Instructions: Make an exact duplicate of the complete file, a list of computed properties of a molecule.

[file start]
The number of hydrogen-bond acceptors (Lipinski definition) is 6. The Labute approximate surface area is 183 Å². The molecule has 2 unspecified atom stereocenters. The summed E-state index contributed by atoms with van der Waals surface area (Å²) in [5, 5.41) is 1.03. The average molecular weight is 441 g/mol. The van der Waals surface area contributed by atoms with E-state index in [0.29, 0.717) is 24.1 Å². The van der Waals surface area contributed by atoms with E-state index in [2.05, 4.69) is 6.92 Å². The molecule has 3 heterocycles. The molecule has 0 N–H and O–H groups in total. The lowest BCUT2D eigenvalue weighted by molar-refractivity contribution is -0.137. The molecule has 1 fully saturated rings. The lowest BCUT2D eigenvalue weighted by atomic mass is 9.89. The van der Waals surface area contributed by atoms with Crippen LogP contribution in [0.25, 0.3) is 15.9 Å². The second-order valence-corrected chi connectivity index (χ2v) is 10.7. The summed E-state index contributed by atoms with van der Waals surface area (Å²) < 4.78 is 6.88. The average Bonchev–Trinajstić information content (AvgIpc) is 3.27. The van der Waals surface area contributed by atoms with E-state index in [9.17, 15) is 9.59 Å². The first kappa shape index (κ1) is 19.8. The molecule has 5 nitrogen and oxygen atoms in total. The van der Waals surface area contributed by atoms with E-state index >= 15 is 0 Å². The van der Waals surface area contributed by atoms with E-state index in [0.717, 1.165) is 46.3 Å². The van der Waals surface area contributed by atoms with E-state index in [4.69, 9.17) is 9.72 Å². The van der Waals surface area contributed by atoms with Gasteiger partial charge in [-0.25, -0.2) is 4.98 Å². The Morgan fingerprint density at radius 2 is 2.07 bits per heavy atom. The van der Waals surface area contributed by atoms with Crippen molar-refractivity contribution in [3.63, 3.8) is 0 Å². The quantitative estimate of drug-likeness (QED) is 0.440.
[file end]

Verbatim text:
The number of hydrogen-bond acceptors (Lipinski definition) is 6. The Labute approximate surface area is 183 Å². The molecule has 2 unspecified atom stereocenters. The summed E-state index contributed by atoms with van der Waals surface area (Å²) in [5, 5.41) is 1.03. The average molecular weight is 441 g/mol. The van der Waals surface area contributed by atoms with E-state index in [0.29, 0.717) is 24.1 Å². The van der Waals surface area contributed by atoms with E-state index in [2.05, 4.69) is 6.92 Å². The molecule has 3 heterocycles. The molecule has 0 N–H and O–H groups in total. The lowest BCUT2D eigenvalue weighted by molar-refractivity contribution is -0.137. The molecule has 1 fully saturated rings. The lowest BCUT2D eigenvalue weighted by atomic mass is 9.89. The van der Waals surface area contributed by atoms with Crippen LogP contribution in [0.25, 0.3) is 15.9 Å². The second-order valence-corrected chi connectivity index (χ2v) is 10.7. The summed E-state index contributed by atoms with van der Waals surface area (Å²) < 4.78 is 6.88. The average Bonchev–Trinajstić information content (AvgIpc) is 3.27. The van der Waals surface area contributed by atoms with E-state index in [9.17, 15) is 9.59 Å². The first kappa shape index (κ1) is 19.8. The molecule has 5 nitrogen and oxygen atoms in total. The van der Waals surface area contributed by atoms with E-state index >= 15 is 0 Å². The van der Waals surface area contributed by atoms with E-state index in [0.717, 1.165) is 46.3 Å². The van der Waals surface area contributed by atoms with E-state index in [4.69, 9.17) is 9.72 Å². The van der Waals surface area contributed by atoms with Gasteiger partial charge in [-0.25, -0.2) is 4.98 Å². The Morgan fingerprint density at radius 2 is 2.07 bits per heavy atom. The van der Waals surface area contributed by atoms with Crippen molar-refractivity contribution in [3.63, 3.8) is 0 Å². The quantitative estimate of drug-likeness (QED) is 0.440.